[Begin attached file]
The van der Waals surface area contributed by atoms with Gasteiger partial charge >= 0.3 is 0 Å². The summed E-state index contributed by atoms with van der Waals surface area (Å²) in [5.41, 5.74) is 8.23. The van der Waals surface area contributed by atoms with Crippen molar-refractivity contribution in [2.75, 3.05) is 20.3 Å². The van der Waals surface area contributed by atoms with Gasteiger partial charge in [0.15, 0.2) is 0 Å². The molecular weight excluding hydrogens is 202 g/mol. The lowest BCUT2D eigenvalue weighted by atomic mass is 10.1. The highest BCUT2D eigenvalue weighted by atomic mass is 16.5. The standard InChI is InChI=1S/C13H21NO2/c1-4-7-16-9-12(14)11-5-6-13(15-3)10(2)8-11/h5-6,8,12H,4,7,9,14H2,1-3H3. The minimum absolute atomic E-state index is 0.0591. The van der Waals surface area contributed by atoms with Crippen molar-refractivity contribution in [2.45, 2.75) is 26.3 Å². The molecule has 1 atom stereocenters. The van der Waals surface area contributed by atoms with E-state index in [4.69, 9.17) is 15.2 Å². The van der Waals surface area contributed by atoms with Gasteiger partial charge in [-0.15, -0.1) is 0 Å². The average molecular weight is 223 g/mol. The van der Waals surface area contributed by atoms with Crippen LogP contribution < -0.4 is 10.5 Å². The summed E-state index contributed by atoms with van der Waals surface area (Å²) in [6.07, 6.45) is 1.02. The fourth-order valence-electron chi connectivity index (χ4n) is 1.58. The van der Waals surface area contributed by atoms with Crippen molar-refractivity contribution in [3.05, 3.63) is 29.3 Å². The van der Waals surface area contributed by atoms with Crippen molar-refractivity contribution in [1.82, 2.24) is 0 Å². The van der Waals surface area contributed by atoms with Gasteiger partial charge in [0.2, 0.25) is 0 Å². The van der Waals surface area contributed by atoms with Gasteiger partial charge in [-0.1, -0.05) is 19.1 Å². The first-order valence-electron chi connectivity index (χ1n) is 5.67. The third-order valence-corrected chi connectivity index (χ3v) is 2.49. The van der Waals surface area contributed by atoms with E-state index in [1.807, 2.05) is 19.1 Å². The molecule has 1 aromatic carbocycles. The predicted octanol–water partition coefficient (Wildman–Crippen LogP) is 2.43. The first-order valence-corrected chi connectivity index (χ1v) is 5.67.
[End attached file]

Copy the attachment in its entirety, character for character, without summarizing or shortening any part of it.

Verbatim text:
The van der Waals surface area contributed by atoms with Gasteiger partial charge >= 0.3 is 0 Å². The summed E-state index contributed by atoms with van der Waals surface area (Å²) in [5.41, 5.74) is 8.23. The van der Waals surface area contributed by atoms with Crippen molar-refractivity contribution in [2.75, 3.05) is 20.3 Å². The van der Waals surface area contributed by atoms with Gasteiger partial charge in [0.15, 0.2) is 0 Å². The molecular weight excluding hydrogens is 202 g/mol. The lowest BCUT2D eigenvalue weighted by atomic mass is 10.1. The highest BCUT2D eigenvalue weighted by atomic mass is 16.5. The standard InChI is InChI=1S/C13H21NO2/c1-4-7-16-9-12(14)11-5-6-13(15-3)10(2)8-11/h5-6,8,12H,4,7,9,14H2,1-3H3. The minimum absolute atomic E-state index is 0.0591. The van der Waals surface area contributed by atoms with Crippen molar-refractivity contribution in [2.45, 2.75) is 26.3 Å². The molecule has 1 atom stereocenters. The van der Waals surface area contributed by atoms with E-state index in [4.69, 9.17) is 15.2 Å². The van der Waals surface area contributed by atoms with Gasteiger partial charge in [-0.15, -0.1) is 0 Å². The average molecular weight is 223 g/mol. The van der Waals surface area contributed by atoms with Crippen LogP contribution < -0.4 is 10.5 Å². The summed E-state index contributed by atoms with van der Waals surface area (Å²) in [6.07, 6.45) is 1.02. The fourth-order valence-electron chi connectivity index (χ4n) is 1.58. The van der Waals surface area contributed by atoms with Crippen molar-refractivity contribution in [3.05, 3.63) is 29.3 Å². The van der Waals surface area contributed by atoms with Crippen molar-refractivity contribution in [1.82, 2.24) is 0 Å². The van der Waals surface area contributed by atoms with Gasteiger partial charge in [0.2, 0.25) is 0 Å². The van der Waals surface area contributed by atoms with Gasteiger partial charge in [-0.1, -0.05) is 19.1 Å². The first-order valence-electron chi connectivity index (χ1n) is 5.67. The third-order valence-corrected chi connectivity index (χ3v) is 2.49. The van der Waals surface area contributed by atoms with E-state index in [1.807, 2.05) is 19.1 Å². The molecule has 1 aromatic carbocycles. The predicted octanol–water partition coefficient (Wildman–Crippen LogP) is 2.43. The first-order valence-corrected chi connectivity index (χ1v) is 5.67.